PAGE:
Virtual Warfare Will Become an Essential Aspect of Military Conflicts Between States, Says Think Tank's Chief

  • 4 April 2013

Virtual warfare, waged via computers and the Internet, will become an essential aspect of military conflicts between states, as the operation and management of warfare in the future has begun to change, according to the Director General of The Emirates Center for Strategic Studies and Research (ECCSR), H.E. Dr. Jamal Sanad Al-Suwaidi.

"Scientific progress and sophisticated technological development have brought about the emergence of new forms of more lethal and destructive weapons. Many countries have begun to arm themselves with defensive and offensive means as a part of their national security strategy. They also conduct research and discussions within military circles in order to determine new strategic concepts necessary for the future," the chief of the Abu Dhabi-based think tank said today in remarks at a press conference for ECSSR s 18th Annual Conference entitled "The Future of Warfare in the 21st Century", which is scheduled between 9th 10th April, 2013 in Abu Dhabi.

"Based on our conviction of the importance the development of warfare in the future, and in light of the regional and international environment affected by turmoil and instability, where struggle and confrontation are looming, we have decided to dedicate the 18th Annual Conference this year to The Future of Warfare in the 21st Century. Since the establishment of the ECSSR in 1994, we have focused our activities, efforts and conferences on tackling vital topics at the local, regional and global levels covering political, economic, military and security issues." This conference, he added, provides a valuable opportunity to exchange views and present ideas, which will be offered by an elite group of military officials, analysts and specialists. The conference will cover a number of topics including the changing nature of warfare, the new challenges facing national security; the future role of technology in military use; the political and civil aspects affecting future warfare; the close relationship between arms manufacturers and military institutions and the strategic dimensions of this relationship; and the future of warfare and stability in the Middle East.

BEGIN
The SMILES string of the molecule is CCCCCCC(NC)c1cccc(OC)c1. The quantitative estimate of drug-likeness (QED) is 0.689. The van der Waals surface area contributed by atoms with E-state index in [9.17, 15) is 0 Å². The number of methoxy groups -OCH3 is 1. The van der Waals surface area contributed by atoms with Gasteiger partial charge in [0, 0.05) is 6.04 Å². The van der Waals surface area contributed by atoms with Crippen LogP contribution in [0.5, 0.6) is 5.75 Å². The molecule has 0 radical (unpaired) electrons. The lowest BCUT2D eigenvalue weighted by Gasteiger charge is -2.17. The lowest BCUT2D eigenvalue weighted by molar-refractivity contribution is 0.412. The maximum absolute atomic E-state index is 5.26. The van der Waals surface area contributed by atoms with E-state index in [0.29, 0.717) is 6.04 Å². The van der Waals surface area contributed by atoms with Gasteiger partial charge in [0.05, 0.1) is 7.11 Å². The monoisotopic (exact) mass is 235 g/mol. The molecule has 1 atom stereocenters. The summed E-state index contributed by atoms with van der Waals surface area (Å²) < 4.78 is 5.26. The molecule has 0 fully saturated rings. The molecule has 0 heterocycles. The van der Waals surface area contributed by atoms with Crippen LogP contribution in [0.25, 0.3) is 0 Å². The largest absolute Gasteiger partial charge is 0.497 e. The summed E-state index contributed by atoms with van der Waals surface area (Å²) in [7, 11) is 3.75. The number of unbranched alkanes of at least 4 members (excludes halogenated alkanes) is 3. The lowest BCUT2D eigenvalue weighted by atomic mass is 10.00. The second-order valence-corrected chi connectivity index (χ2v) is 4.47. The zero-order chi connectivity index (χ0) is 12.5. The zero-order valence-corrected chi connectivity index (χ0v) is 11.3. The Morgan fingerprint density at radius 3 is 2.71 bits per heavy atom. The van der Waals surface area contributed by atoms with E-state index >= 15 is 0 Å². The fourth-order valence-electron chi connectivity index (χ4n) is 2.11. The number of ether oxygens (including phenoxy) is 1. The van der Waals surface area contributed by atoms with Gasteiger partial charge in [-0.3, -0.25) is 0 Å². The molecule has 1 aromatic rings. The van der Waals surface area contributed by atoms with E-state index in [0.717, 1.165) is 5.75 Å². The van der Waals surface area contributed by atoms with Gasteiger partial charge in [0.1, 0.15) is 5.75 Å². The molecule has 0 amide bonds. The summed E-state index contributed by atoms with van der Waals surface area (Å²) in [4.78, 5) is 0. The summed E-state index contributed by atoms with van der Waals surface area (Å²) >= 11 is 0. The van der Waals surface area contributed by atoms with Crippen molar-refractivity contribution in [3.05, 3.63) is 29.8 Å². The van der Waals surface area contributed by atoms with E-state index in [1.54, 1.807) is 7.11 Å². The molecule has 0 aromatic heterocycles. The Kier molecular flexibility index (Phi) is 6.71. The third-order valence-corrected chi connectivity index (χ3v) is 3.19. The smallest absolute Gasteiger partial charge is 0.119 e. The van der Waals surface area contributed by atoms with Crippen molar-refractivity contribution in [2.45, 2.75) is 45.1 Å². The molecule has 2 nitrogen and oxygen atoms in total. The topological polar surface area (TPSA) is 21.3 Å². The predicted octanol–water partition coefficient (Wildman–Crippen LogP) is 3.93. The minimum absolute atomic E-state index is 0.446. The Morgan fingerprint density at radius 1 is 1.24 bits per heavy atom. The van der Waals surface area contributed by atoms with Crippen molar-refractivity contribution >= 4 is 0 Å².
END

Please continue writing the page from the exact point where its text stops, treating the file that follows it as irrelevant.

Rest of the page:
Al-Suwaidi said the nature of warfare in the future begins with science and ends with technology, and through this conference we will try to explore this science and examine how to take advantage of this technology.

Information technology has brought about a revolution in the military and defense industries. This revolution has contributed to the creation of a new reality that altered previously recognized concepts of wars and armies, whereby asymmetrical warfare dominated traditional forms of conflict between adversaries.

This technological evolution requires the provision of electronic warfare units in many of the world s armies, where their role includes maintaining internal civil security and stability. Such technology advances have had implications for the quality and form of naval, air and land-based weapons, whether defensive or offensive. These vital topics form part of the regional and global research focus of the Emirates Center of Strategic Studies and Research (ECSSR), and therefore it is holding its Held under the patronage of His Highness General Sheikh Mohamed bin Zayed Al Nahyan, Crown Prince of Abu Dhabi, Deputy Supreme Commander of the UAE Armed Forces and President of the Emirates Center for Strategic Studies and Research (ECSSR), The conference comprises four sessions, during which 12 research papers will be presented by various prominent experts, intellectuals, researchers and officials from the UAE, the Gulf region and internationally.

The first day covers discussions of the changing nature of warfare and the new challenges facing national security such as terrorism and electronic warfare. It will then address the topic of innovation in the defense industry and the future role of technology in military use.

The second day address the political and civil aspects affecting future warfare such as the relations between civil and military institutions, the future role of armies in war prevention, peacekeeping, and the close and strategic relationship between arms manufacturers and military institutions. The conference proceedings will conclude with a session on the future of warfare and stability in the Middle East, focusing on topics pertinent to the region such as the purchase of weapons, nuclear weapons proliferation, and the risks facing the region's security.